Do you want to make your pins more clickable?
To generate leads, conversions, and sales from Pinterest, your pins need to do more than move people to like and repin.
In this article you’ll discover how to create pins that encourage people to click through to your site.
Listen to this article:
#1: Combine Cropped Images to Hint at a Story
Stories evoke a combined sense of emotion in us: curiosity, arousal, intrigue, and so on. Images help convey those stories which is why advertising professional David Ogilvy advocated for the use of photographs, and why you should use them in the pins you create to promote your content.
The right images can make the viewer ask, “What’s going on in this picture?” Once you’ve captured their attention, you’ve likely induced them to click through to your site and learn the rest of the story.
All pins use images but many include stock photography and overlaid text; these elements are so common that it’s become easy for viewers to skim over them. To stand out, you will want to choose images that are much more than mere graphic representations or photos of products; you want to use images that support the thread of the story you’re telling.
For example, in the pin below your attention is drawn to the various tiles and, because they share a common feeling and share similar colors, your brain begins to establish a connection among them. There’s a connected story going on and you’re wondering what that story is.
A pin that tells the viewer there’s a story being told makes people stop and look at it. The longer they view, the greater the chance of a click-through.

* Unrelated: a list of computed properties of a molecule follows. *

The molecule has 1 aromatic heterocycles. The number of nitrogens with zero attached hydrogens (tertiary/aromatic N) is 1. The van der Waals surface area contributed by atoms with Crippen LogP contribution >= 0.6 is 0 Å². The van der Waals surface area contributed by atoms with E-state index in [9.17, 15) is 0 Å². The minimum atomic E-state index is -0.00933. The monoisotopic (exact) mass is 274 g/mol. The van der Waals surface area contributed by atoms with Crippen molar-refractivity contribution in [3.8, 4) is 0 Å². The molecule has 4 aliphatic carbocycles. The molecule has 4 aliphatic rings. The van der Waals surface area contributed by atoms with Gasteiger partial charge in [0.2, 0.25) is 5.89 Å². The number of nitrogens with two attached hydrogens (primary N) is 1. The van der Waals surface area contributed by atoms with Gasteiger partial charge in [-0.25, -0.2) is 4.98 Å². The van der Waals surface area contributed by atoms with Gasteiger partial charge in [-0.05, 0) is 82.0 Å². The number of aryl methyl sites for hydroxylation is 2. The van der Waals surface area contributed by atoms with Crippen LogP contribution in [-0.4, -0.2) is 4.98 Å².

#2: Support Calls to Action With Visual Design
Websites with clickable buttons that contain calls to action (or CTAs) have been around for a few decades now. As we’ve become regular users of websites to buy products, our brains are now wired to expect CTA buttons on websites as well as in social media content. Pins are no exception.
In the pin below, you can see the phrase “Go For It” stands out clearly despite the other elements in this pin.
To incorporate this approach in your own Pinterest marketing, create a pinnable image that combines a clear text-based call to action with an element that resembles a button. The urge to click on the button translates to a click on your pin.
Get Expert Social Media Marketing Training from the Pros
Want to get ahead of the competition and learn how to diversify your social marketing strategy?
Learn from the industry's most trusted experts, rub elbows with other smart marketers, and take your marketing to the next level during this 3-day event in sunny San Diego, California.CLICK TO LEARN MORE
#3: Pique Curiosity With the Promise to Reveal More
One thing that makes people click through from a pin to a website is something popularly known as a curiosity gap. There are a few ways to introduce the curiosity gap into your pins; you can use the title, the description, or a text overlay on your pin image.
SAVE $600 on Your On-Demand Ticket - Sale Ends Friday!